The BFI Southbank has been running a Monty Python at 50 season and last weekend it reached its climax. My partner and I headed to see Monty Python and the Holy Grail and a preview of Terry Gilliam’s new film The Man Who Killed Don Quixote.
Monty Python’s Holy Grail was my first Python film. I loved it, and there was a time where I could quote most of it without thinking about it. Seeing on the big screen with an audience made up of fans was glorious. It wasn’t quite levels of quoting along but the laughs from all around the auditorium was heartwarming and felt special. We were also treated to an introduction from Neil Innes who wrote a lot of the Python’s music and played Robin’s Minstrel as well as other characters in the film.
My favourite elements are Sir Galahad in the castle with Zoot ‘a spanking, a spanking, there’s going to be a spanking!’
It felt lush seeing it on a big screen.
The Man Who Killed Don Quixote is Terry Gilliam’s cursed project. It, of course, deals with what is real and what is fantastical in a way that only Terry Gilliam can do so deftly. This is the culmination of so many attempts to make this film it’s amazing it got there in the end. I remember seeing the documentary Lost in La Mancha which was one of the previous iterations where Johnny Depp was involved as Sancho Panzer and it follows the series of unlikely events that brought down that film over a few days. Floods, war, the actor playing Don Quixote getting very ill and almost dying.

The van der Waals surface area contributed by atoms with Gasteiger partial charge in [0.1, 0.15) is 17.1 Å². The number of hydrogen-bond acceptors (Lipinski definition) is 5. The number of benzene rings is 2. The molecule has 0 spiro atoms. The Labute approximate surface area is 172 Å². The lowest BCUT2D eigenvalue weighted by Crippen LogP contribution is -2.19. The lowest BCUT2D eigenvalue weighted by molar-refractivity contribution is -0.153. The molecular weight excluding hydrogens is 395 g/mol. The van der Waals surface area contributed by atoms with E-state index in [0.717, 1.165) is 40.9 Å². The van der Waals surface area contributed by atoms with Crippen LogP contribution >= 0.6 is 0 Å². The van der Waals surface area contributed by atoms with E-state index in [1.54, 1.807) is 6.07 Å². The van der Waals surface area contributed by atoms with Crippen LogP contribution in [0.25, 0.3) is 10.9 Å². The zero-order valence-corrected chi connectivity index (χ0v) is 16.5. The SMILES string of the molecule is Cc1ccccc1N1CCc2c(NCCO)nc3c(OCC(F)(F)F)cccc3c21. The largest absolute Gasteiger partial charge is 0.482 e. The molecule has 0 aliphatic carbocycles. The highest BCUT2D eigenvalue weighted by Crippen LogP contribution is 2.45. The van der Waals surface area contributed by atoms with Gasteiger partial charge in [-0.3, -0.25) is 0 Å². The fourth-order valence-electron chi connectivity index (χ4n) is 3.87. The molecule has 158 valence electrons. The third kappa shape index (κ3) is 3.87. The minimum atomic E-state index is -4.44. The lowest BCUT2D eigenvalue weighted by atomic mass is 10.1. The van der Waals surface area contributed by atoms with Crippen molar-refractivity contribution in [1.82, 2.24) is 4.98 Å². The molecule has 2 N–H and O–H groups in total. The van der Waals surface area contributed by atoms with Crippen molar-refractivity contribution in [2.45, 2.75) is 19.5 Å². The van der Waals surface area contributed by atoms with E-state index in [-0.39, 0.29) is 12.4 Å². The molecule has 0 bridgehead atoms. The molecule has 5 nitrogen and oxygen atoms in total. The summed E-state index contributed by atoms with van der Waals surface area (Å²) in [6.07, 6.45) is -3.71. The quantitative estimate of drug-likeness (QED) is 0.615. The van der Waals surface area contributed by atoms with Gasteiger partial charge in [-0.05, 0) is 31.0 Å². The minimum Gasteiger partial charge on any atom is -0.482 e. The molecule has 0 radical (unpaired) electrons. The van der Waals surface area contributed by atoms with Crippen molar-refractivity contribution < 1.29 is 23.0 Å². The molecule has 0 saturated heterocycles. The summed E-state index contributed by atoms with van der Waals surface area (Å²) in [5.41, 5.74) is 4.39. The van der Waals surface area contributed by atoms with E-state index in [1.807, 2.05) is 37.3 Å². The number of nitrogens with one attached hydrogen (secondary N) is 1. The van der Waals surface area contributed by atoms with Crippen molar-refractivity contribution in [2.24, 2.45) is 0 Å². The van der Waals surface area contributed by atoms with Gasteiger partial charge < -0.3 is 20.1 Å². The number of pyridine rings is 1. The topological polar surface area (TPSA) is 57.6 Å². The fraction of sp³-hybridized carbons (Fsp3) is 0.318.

The only links that that version has with the new one is that it is a Don Quixote story. How to describe it, it’s a meta-narrative, with Adam Driver playing Toby a director who as a student made a film called the man who killed don Quixote and how it affected those who worked on that film. Jonathan Pryce playing the Don Quixote from the student film and then reuniting with Toby who becomes his Sancho Panzer. There are windmills to tilt at. Dulcinea who is corrupted. And it is very much set in the modern world but it works beautifully and in ways reminds me of Peter Winterbottom’s film A Cock and Bull Story (which is a modern telling of Tristram Shandy).